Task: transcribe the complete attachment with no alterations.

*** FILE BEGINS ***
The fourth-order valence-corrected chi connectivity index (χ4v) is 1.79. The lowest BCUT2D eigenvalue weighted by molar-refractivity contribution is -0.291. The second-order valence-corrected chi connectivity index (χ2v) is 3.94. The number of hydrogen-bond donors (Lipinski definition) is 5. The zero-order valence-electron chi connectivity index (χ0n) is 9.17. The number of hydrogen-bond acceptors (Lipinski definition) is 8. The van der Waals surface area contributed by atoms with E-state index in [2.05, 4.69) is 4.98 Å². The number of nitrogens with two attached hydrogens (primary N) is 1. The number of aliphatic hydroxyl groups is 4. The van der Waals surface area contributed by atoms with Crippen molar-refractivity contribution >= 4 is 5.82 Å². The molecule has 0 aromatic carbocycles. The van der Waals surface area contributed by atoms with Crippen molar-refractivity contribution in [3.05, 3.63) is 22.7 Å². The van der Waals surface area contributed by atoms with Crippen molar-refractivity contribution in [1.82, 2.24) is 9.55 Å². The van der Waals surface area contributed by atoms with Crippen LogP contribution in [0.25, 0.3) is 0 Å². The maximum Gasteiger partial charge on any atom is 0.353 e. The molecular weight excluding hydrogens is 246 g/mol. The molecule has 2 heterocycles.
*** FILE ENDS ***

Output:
The fourth-order valence-corrected chi connectivity index (χ4v) is 1.79. The lowest BCUT2D eigenvalue weighted by molar-refractivity contribution is -0.291. The second-order valence-corrected chi connectivity index (χ2v) is 3.94. The number of hydrogen-bond donors (Lipinski definition) is 5. The zero-order valence-electron chi connectivity index (χ0n) is 9.17. The number of hydrogen-bond acceptors (Lipinski definition) is 8. The van der Waals surface area contributed by atoms with E-state index in [2.05, 4.69) is 4.98 Å². The number of nitrogens with two attached hydrogens (primary N) is 1. The number of aliphatic hydroxyl groups is 4. The van der Waals surface area contributed by atoms with Crippen molar-refractivity contribution >= 4 is 5.82 Å². The molecule has 0 aromatic carbocycles. The van der Waals surface area contributed by atoms with Crippen molar-refractivity contribution in [3.05, 3.63) is 22.7 Å². The van der Waals surface area contributed by atoms with Crippen molar-refractivity contribution in [1.82, 2.24) is 9.55 Å². The van der Waals surface area contributed by atoms with Crippen LogP contribution in [0.25, 0.3) is 0 Å². The maximum Gasteiger partial charge on any atom is 0.353 e. The molecular weight excluding hydrogens is 246 g/mol. The molecule has 2 heterocycles.